“I think that’s one of the things that made it difficult for General Idea to have quick success,” says Bronson. “Because people could never figure out who we were or what we did. It was changing too quickly.”
Bronson met Zontal and Partz in Toronto in 1969 and made conceptual art with the two until their deaths from AIDS, just months apart, in 1994. Even in their earliest work, the group intentionally confused their audience, creating glamorous and bizarre happenings like the Miss General Idea Pageant. The years-long project consisted of several Miss General Idea Pavilions and Boutiques, false storefronts and showrooms set up in galleries and public spaces and, of course, a series of beauty pageants.
Accompanying the pageant was the pop-inversion lifestyle magazine FILE. Full of flashy and bizarre depictions of a glamorous, largely imaginary high-art society, FILE enhanced and elaborated General Idea’s mystique to an unprepared media and public.
Amid the spectacle, most attempts to pigeonhole or label the group didn’t stick. Yet there was an eerie media silence about the one thing that was quite clear about them: their queerness.
“[Our work] can be looked at and analyzed in terms of a queer context, everything we did from the word ‘go.’ But back in the ’70s, if you called yourself a queer, your career would have been pretty much over,” says Bronson.
“We were criticized by some Toronto artists for not calling ourselves gay artists, but we pushed the envelope to get the media to recognize us as queer artists, and the media refused to, in a sense.”
Even when General Idea premiered their Mondo Cane Kama Sutra (1984), a series of enormous paintings of neon-coloured poodles engaged in comically complex sex acts, The Globe and Mail strangely praised the pieces as a metaphor for artistic collaboration.
“They were 100 percent recognizably queer,” says video artist John Greyson, who first encountered General Idea when he moved to Toronto in 1978. “Theirs was an absolutely confident, crazy queer sensibility that almost put quotation marks around ‘camp.’”
By the time of the AIDS crisis, it was quite impossible to ignore General Idea’s dedication to a queer politic. The trio moved to New York in 1986, where their first big project garnered an international response. The AIDS logo was an appropriation of Robert Indiana’s famous LOVE logo, revised to read “AIDS.” The image was spread in endless iterations around New York and across Europe, and the group was accused of irresponsibility and insensitivity. Yet the message resonated in the queer and arts communities.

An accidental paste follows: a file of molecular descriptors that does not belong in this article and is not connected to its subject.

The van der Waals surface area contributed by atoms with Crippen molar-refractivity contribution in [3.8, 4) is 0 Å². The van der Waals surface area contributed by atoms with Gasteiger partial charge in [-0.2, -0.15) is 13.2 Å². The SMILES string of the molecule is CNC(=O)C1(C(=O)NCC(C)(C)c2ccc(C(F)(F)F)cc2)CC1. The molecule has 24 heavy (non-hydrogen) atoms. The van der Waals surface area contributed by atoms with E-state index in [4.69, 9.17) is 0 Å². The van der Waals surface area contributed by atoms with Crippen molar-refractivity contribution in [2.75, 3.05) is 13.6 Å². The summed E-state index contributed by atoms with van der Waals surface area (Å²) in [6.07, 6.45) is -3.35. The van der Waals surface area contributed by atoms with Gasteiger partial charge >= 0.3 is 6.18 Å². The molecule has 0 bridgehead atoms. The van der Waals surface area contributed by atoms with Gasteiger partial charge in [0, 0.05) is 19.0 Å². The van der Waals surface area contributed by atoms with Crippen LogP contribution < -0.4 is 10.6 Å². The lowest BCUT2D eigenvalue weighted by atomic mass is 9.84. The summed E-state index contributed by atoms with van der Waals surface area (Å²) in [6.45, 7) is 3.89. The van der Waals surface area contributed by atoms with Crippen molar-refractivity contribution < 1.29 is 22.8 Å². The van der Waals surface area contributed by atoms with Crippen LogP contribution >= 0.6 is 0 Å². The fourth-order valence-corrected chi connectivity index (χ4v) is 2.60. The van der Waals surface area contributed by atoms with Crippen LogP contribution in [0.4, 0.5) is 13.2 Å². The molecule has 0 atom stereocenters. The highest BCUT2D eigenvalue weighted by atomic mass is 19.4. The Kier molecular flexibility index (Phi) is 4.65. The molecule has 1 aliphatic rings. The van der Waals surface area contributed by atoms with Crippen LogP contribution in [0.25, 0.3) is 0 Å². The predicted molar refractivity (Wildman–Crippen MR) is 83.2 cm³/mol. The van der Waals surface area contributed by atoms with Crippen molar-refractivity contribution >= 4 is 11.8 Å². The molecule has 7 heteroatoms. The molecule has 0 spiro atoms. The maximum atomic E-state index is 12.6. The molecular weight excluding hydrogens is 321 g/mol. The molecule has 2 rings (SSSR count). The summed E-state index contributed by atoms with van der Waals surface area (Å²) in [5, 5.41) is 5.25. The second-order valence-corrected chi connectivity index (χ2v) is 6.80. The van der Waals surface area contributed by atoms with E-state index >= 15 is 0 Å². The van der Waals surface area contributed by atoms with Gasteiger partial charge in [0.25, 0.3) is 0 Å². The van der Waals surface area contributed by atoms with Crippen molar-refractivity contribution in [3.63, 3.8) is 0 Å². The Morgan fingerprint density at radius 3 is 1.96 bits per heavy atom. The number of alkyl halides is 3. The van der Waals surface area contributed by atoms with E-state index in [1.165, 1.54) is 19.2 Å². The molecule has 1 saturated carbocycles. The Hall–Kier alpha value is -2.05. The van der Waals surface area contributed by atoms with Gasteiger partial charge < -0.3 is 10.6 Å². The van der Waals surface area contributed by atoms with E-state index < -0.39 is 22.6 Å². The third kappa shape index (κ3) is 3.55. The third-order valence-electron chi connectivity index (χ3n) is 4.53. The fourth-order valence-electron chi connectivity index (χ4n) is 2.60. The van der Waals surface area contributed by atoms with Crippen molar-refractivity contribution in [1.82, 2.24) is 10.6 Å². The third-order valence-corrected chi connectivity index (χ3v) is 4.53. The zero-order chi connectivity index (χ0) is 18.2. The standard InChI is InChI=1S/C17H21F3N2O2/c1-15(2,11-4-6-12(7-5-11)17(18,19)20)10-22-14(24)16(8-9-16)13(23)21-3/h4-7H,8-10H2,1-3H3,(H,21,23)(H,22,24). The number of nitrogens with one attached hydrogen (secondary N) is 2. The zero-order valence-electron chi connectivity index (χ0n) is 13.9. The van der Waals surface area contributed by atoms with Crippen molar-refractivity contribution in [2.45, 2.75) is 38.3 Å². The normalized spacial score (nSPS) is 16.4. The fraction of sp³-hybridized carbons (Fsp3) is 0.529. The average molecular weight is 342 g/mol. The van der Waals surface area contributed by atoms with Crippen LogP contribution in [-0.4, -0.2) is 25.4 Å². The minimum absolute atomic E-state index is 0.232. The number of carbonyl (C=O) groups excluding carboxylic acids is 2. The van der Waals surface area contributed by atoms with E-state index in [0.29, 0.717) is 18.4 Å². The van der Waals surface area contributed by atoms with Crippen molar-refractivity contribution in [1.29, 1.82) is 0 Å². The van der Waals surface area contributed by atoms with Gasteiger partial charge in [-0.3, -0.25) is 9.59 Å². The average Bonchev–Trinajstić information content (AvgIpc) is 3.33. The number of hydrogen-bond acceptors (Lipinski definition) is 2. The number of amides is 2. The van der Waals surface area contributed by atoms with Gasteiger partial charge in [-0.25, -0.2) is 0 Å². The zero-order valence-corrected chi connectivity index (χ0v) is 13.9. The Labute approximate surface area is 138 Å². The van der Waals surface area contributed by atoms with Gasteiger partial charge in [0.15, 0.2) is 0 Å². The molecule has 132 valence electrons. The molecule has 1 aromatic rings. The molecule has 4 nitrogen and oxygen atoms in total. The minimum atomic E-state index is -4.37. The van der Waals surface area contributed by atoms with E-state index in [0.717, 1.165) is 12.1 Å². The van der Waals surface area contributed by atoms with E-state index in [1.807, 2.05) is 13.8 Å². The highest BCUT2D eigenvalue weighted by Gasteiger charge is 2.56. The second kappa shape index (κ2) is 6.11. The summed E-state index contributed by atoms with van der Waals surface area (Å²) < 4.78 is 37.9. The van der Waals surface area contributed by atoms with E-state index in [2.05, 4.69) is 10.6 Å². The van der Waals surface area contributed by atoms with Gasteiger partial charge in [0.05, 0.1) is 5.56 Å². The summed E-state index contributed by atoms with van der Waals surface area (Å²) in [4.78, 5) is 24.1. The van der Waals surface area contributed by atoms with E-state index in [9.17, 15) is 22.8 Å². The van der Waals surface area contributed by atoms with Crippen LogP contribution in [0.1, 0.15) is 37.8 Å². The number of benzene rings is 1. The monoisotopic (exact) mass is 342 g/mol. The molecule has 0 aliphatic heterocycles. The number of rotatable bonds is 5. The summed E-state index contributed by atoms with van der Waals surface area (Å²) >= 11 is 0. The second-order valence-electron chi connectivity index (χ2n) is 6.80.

“When they did the AIDS logo, it was a perfect symbolic gesture trying to make some sort of linear link between the political queer sensibility of AIDS activism and a strong art aesthetic,” says Toronto filmmaker and artist Bruce LaBruce, who, according to Bronson, expanded on some of General Idea’s work on queer identity.
As General Idea moved into the ’90s and Zontal and Partz became more ill, the group focused almost exclusively on the iconography and politics of the AIDS crisis, from public installations of blimp-sized AZT pills to self portraits of the artists as vulnerable seals or doctors. When Felix died in June of 1994, Bronson took a final and absolutely harrowing portrait of his recently deceased friend in a colourful hospital bed.
Since then Bronson has gone on to have a successful solo career. His work has largely focused on death, mourning and memory. But as effective as General Idea’s AIDS work was in its time, Bronson, like many, is unsure how to make art about AIDS in the present day.
“To have AIDS posters plastering the street at a time when people are dying right and left is different than doing it now. The emotional reaction and the kind of dialogue it brings up are very different,” he reflects. “It’s hard to know how to deal with the current situation. I’m hoping that younger artists have the answer to that. I was so embedded in that other situation that it’s hard to disentangle myself from that history.”
In a present in which the AIDS crisis and alternative queer identities are too often considered secondary issues, there has never been a better moment to remember how this group of tongue-in-cheek weirdos changed the way we perceived queer aesthetics and politics forever. In fact, that is the very intent of so much of General Idea’s work: to challenge the audience to react.
“It’s [General Idea’s] conceptual practice of throwing it back on our laps and asking us where we position ourselves, daring us to engage, leaving us with the big work to do… That is very satisfying, in retrospect,”
Watch the online conversation between Bronson and Valelly below.